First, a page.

Graduate Student & Postdoctoral Affiliates

Graduate students and postdoctoral scholars from departments and groups across UC Davis engage, learn and work in the DSI. Interested in becoming a DSI affiliate? See our membership page to apply.

Postdocs

Jamie Ashander postdoc, Visiting postdoc, UCLA.
Evolution and ecology of population dynamics under environmental change. Jamie is interested in how demography and evolutionary change affect traits and plastic responses of wild populations. Jamie blends theoretical modeling with computation, and develops software to confront theoretical models with heterogeneous data (e.g., trajectories of population abundance and trait values, diversity statistics calculated from genomic data). For his postdoctoral work he is developing methodology for using genomic data to inform demographic models of the desert tortoise to predict the effects development in the Mojave desert on its population viability. Jamie uses R for visualization, and python and C++ for simulations and statistical methods. Jamie is a Software Carpentry instructor. Jamie seeks to share his knowledge and learn about new tools and approaches, especially data engineering and the use of functional programming paradigms in data science.

Teresa Filshtein postdoc, UC Davis Medical Center.
Biostatistics and multi-response longitudinal data. Teresa is a postdoc at the UC Davis Medical Center and works on problems related to Alzheimer's Disease and Dementia. For her postdoc she is using current data science techniques to advance the field of Alzheimer's Disease research. Teresa is pursuing advanced skills in web analytics, text mining, and python, and to gain more exposure to real life data problems and see how they are tackled from the ground up.

Graduate Students

Zamirbek Akimbekov graduate student, Statistics.
Statistical and thermodynamic analysis of computationally predicted structures. Zamir teaches machines to learn. He is interested in the application of machine learning and statistics in pattern recognition, anomaly detection, and prediction. He wants to engage in collaborative data science projects with people from different backgrounds to experiment and learn new data science technologies.

Matthew Bates graduate student, Civil and Environmental Engineering.
Decision making under uncertainty. Matt has a background in computer science, software development, and water resources engineering. He is interested in methods of risk and decision in science, simulation and optimization. He is interested in the broad, data science workflow from ideation and requirements development to results visitation and dissemination. His current research includes data analysis related to engineered infrastructure. Matt wants to learn more about multivariate regression, machine learning, web scraping, and semantic analysis, and improve his expertise in Python and R.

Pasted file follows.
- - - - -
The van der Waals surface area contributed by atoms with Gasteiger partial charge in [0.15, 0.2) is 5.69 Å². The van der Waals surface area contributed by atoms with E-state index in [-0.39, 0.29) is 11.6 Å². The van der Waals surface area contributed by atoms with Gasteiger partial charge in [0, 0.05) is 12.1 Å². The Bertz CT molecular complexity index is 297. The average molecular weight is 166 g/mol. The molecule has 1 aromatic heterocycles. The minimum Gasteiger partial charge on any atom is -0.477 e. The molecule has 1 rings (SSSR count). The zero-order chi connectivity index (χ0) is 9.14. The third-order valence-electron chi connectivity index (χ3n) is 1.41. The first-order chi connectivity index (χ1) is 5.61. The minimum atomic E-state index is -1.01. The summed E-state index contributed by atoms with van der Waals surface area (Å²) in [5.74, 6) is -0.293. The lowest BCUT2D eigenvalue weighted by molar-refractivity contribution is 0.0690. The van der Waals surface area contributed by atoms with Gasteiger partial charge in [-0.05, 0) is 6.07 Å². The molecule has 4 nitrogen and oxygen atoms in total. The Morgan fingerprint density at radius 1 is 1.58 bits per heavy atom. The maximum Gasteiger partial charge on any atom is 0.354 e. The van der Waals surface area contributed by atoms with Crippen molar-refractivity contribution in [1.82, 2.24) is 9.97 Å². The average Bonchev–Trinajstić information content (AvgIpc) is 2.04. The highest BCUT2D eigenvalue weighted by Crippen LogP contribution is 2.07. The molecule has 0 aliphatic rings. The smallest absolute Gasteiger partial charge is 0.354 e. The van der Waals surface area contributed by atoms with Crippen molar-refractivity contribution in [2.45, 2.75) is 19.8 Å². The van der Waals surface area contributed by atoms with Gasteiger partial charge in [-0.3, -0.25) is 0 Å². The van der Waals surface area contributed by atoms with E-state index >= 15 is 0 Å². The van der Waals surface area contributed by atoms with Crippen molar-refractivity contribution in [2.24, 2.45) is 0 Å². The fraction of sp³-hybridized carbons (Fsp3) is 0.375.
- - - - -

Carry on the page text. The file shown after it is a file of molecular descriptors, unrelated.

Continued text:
Cory Belden graduate student, Political Science.
How political institutions affect elected representatives and policy outcomes for the environment. Cory studies how political institutions influence the behavior of elected representatives (i.e., legislators, executives), and how differences in behavior affect policy outcomes related to climate change and the environment. She uses web-scraping, content analysis, and natural language processing (NLP) to obtain and analyze legislative speeches and spatial data to study behaviors across countries (including the United States, Australia, Chile, the UK, and New Zealand). Cory primarily uses R along with spatial methods to overlay political boundaries with relevant measures of "policy problems," such as the severity of drought. Cory is further developing her spatial and text mining skills.

Michael Bissell graduate student, Epidemiology.
Predicting breast cancer risk with machine learning. Michael has a background in statistics and applied mathematics. His research focuses on applying machine learning methods to improve predictions of breast cancer risk in unique populations. He would like to learn more about applying KNN, Random Forest, SVM, and other techniques to survival data.

Nicholas Bowden graduate student, Transportation Technology and Policy.
Economic environmental policy of energy and transportation. Nick's background is in theoretical economics and econometrics. His research focuses on the electrification of transportation and carbon policy. He uses high frequency time series data collection and modeling of electric power and transportation systems. Nick is interested in learning programming skills for more efficient methods of compiling data from public and regulated entities. Because these data relate to stationary power sources for the use of stationary transportation networks, he is also interested in visualization of this data onto relevant geographic planes.

Katherine Corn graduate student, Population Biology.
Form, function and diversity of fishes. Katherine is a macro-evolutionary biologist. She uses fish phylogenies for comparative analyses and is pursuing integrating mechanical models with kinematic data from high speed videos. She want to learn how to work effectively, efficiently and cleanly with large, messy phylogenetic and kinematic datasets.